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Here are some links that may come in handy when you want to reminisce or revisit Japan. They are basic information about day-to-day life in Japan, public transport, housing, hospitals, culture/sports/art, tourism/events and other aspects of Japan. We will keep posting more information to fulfill your interest. On the bulletin board, please feel free to contribute additional tips, how-to's, or your personal experiences which may help other members!

July – Japanese Laquer

Ancient lacquerware excavated from different parts of Asia tell us that lacquer had always been used by many people 印Asia through several thousand years. Lacquer is obtained from the sap or thick milky liquids oozing from urushi tree barks. After paleolithic times (10,000BC-), hunters in Japan started to repair tools by applying this sap to blades. By 9-11th century, lacquer was used to decorate interiors of world heritage sites like the Chusonji Temple in Hiraizumi. After tea ceremony gained popularity in 16th century, lacquer tea utensils spread widely throughout Japan. In 17th-18th century, feudal lords had patronized their own lacquer artists to boast luxury. It was around this time that urushi lacquerware items were exported to the west. They were appreciated as one of Japan’s finest crafts.

The sap mainly consists of the substance urushiol which has antiseptic and anti-corrosive properties to prevent things from rotting. Its durable, too. In rare cases, one could get allergies from just walking past an urushi tree but touching a completely dried lacquerware is safe. Unless exposed to direct sunlight, lacquer items can be handed down for thousands of years. Contrarily, the longer you possess and use authentic lacquerware, the more lustrous it will get. Lacquer hardens by taking in moisture from the air. Therefore, too much dryness in a different climate can crack the lacquerware.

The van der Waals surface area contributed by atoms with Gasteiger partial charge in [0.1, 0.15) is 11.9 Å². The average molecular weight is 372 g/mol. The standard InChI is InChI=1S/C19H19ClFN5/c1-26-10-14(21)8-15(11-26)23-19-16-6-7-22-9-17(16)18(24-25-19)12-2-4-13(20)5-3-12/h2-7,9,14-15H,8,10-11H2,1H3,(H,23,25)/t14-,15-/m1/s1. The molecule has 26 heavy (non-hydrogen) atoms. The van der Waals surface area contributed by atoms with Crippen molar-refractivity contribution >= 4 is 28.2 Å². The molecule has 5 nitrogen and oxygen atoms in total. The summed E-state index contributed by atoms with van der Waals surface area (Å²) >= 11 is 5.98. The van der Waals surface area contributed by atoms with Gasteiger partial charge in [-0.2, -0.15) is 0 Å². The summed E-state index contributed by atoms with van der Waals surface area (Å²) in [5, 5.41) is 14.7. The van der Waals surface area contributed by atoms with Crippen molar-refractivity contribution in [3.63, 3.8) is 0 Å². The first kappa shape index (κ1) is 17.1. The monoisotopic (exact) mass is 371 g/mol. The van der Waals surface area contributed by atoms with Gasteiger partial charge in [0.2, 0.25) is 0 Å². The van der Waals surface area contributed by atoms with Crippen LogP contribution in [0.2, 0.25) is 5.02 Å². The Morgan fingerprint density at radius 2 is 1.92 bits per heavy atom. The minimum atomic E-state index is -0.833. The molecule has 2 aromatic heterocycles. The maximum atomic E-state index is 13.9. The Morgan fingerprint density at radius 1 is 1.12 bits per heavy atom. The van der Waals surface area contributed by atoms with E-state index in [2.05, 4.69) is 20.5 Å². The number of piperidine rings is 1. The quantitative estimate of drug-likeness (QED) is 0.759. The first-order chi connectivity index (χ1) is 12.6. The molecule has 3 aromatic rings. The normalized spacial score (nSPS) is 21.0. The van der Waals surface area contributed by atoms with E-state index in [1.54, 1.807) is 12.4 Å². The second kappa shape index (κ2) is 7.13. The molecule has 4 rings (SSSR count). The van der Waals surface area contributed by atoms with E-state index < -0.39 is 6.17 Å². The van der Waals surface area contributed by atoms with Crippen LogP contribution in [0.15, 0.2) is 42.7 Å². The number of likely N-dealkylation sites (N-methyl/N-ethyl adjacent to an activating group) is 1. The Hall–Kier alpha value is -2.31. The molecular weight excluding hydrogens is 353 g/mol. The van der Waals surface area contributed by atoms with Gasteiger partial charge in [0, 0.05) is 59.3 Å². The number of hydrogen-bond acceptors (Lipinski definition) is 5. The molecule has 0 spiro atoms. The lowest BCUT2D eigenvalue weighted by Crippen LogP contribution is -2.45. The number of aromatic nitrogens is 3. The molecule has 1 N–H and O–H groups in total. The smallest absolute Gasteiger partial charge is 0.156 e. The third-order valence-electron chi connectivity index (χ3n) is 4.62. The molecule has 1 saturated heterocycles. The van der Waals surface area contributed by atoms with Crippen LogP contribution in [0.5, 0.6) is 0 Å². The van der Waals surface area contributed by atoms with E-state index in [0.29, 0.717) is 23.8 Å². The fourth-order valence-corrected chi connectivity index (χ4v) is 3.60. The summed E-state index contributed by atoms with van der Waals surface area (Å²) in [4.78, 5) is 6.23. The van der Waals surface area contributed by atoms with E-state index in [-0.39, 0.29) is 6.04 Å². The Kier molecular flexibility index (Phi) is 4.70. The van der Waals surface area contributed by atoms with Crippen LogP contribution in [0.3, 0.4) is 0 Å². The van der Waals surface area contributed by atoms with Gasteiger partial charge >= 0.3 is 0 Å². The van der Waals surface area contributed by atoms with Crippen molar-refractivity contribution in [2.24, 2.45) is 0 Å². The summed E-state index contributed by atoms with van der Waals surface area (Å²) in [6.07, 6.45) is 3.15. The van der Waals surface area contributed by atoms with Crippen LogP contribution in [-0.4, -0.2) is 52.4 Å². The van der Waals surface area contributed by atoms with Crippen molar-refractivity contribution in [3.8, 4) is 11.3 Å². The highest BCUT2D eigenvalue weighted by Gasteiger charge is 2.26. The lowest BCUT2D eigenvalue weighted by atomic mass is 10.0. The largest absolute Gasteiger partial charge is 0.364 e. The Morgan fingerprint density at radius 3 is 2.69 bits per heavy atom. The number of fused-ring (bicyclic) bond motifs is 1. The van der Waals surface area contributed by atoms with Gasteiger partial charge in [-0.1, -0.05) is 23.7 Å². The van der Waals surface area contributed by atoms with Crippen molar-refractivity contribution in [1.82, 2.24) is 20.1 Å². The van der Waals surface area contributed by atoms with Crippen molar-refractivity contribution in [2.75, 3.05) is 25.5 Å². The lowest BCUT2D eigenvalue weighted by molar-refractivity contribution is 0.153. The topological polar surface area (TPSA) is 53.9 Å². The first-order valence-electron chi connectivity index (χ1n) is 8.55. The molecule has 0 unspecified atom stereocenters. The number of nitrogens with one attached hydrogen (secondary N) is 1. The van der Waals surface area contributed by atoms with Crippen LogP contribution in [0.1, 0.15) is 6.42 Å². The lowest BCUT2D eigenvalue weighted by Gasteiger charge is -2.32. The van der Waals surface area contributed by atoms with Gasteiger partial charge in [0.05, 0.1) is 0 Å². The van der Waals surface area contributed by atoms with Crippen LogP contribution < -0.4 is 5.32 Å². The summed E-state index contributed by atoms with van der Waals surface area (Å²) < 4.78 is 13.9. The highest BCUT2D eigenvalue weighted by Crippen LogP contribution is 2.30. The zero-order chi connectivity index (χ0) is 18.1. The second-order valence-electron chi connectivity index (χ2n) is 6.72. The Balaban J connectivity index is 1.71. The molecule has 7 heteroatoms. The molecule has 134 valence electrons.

To obtain fine lacquer, craftsmen would take away moisture from the sap by filtering it and refining it through stirring. For the deep black color, iron particles are added to the refined sap. In Japanese, the deepest black color is often described as shikkoku, meaning “black as lacquer.” Red or other colors are obtained through adding pigment. Because one tree can only supply 200 grams of sap per year, craftsmen say that “a drop of lacquer is as scarce as a drop of blood.”

Lacquerware production consists of detailed handwork After the top coat is completed, the surface is sometimes decorated with powdered gold/silver (makie technique) or carved to fit shiny seashell inlays (raden technique). If you are traveling in Japan, it is highly likely that you can find a lacquer crafts studio/shop in many prefectures.

https://en-tradition.com/lacquer/
http://www.shioyasu.com/eg/index.html
http://www.city.wajima.ishikawa.jp/art/home_english.html

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Picture1:Bowl and Chopsticks
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Picture2:A nest of boxes (Jubako) 1
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Picture3: A nest of boxes (Jubako)2